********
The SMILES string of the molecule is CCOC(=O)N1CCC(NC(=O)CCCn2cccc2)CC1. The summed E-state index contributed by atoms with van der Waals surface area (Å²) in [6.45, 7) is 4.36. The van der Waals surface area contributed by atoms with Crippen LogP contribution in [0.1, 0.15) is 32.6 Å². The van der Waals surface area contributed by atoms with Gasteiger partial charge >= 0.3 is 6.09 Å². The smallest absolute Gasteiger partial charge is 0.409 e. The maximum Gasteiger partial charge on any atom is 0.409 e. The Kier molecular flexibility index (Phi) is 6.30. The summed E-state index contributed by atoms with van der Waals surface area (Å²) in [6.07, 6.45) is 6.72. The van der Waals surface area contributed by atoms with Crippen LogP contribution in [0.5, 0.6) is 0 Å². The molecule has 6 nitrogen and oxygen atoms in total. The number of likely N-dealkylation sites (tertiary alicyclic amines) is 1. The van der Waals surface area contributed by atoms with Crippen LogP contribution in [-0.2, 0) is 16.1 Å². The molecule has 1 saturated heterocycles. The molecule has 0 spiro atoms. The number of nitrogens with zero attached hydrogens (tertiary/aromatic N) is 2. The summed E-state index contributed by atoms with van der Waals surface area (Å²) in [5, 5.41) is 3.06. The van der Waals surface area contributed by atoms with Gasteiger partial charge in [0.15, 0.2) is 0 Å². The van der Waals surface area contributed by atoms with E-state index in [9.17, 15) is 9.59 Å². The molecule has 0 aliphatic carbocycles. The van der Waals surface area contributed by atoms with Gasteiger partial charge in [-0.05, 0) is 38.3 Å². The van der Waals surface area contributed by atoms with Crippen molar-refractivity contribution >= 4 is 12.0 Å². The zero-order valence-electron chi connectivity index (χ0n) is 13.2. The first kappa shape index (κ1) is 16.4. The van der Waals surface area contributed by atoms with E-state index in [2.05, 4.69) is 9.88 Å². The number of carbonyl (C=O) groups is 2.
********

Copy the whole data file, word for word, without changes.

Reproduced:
The SMILES string of the molecule is CCOC(=O)N1CCC(NC(=O)CCCn2cccc2)CC1. The summed E-state index contributed by atoms with van der Waals surface area (Å²) in [6.45, 7) is 4.36. The van der Waals surface area contributed by atoms with Crippen LogP contribution in [0.1, 0.15) is 32.6 Å². The van der Waals surface area contributed by atoms with Gasteiger partial charge >= 0.3 is 6.09 Å². The smallest absolute Gasteiger partial charge is 0.409 e. The maximum Gasteiger partial charge on any atom is 0.409 e. The Kier molecular flexibility index (Phi) is 6.30. The summed E-state index contributed by atoms with van der Waals surface area (Å²) in [6.07, 6.45) is 6.72. The van der Waals surface area contributed by atoms with Crippen LogP contribution in [0.5, 0.6) is 0 Å². The molecule has 6 nitrogen and oxygen atoms in total. The number of likely N-dealkylation sites (tertiary alicyclic amines) is 1. The van der Waals surface area contributed by atoms with Crippen LogP contribution in [-0.2, 0) is 16.1 Å². The molecule has 1 saturated heterocycles. The molecule has 0 spiro atoms. The number of nitrogens with zero attached hydrogens (tertiary/aromatic N) is 2. The summed E-state index contributed by atoms with van der Waals surface area (Å²) in [5, 5.41) is 3.06. The van der Waals surface area contributed by atoms with Gasteiger partial charge in [0.15, 0.2) is 0 Å². The van der Waals surface area contributed by atoms with E-state index in [9.17, 15) is 9.59 Å². The molecule has 0 aliphatic carbocycles. The van der Waals surface area contributed by atoms with Gasteiger partial charge in [-0.05, 0) is 38.3 Å². The van der Waals surface area contributed by atoms with Crippen molar-refractivity contribution >= 4 is 12.0 Å². The zero-order valence-electron chi connectivity index (χ0n) is 13.2. The first kappa shape index (κ1) is 16.4. The van der Waals surface area contributed by atoms with E-state index in [2.05, 4.69) is 9.88 Å². The number of carbonyl (C=O) groups is 2.